Anti-HBc IgG and IgM antibodies are the body’s first response to a hepatitis B virus (HBV) infection. These antibodies are directed against a portion of the HBV called “core”. Anti-HBc IgG and IgM appear shortly after the symptoms and onset of measurable virus surface antigen (HBsAg). IgM arrive first and are then replaced by IgG. Total Anti-HBc (IgG plus IgM) are interpreted in light of clinical factors and the results of other hepatitis B markers, particularly HBsAg and anti-HBs.
A negative total anti-HBc result may indicate the absence of a recent or previous HBV infection (negative HBsAg and anti-HBs). However, a developing infection cannot be ruled out. The combination of negative total anti-HBc and HBsAg results, but positive anti-HBs results indicates an individual that has been vaccinated against hepatitis B. In combination with positive HBsAg/negative anti-HBs, a negative total anti-HBc test may indicate an individual in the acute phase of the disease or a reactivation of the virus in a chronic carrier.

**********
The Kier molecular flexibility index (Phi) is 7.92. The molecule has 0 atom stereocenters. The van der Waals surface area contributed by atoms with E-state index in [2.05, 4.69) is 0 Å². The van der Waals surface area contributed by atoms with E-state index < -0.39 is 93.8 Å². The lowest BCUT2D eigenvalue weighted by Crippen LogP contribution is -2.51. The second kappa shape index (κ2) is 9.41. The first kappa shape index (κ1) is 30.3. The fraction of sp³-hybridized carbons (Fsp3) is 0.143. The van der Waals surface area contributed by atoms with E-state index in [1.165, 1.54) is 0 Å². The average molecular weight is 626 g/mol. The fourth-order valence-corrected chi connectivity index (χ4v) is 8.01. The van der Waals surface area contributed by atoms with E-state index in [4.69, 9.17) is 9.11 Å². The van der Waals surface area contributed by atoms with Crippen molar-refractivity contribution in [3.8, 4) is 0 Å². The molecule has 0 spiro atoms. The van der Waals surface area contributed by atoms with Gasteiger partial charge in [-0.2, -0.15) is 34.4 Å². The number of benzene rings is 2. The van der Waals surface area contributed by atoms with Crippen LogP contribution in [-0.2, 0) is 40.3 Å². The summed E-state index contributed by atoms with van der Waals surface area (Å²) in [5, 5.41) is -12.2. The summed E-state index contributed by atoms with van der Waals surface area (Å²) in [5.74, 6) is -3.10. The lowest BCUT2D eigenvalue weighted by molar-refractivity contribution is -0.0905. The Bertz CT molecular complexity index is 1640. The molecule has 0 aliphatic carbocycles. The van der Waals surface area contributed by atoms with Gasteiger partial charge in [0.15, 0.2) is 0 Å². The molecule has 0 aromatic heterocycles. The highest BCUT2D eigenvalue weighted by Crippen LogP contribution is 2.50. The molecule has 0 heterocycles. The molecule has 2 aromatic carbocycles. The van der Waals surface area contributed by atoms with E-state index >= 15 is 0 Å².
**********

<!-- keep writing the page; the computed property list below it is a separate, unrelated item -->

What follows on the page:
A positive total anti-HBc result may indicate that the individual has eliminated the virus and is now immune (negative HBsAg/positive anti-HBs) or is in a recovery phase (negative HBsAg and anti-HBs / negative or positive anti-HBc IgM). When combined with a positive HBsAg, an active chronic infection may be suspected.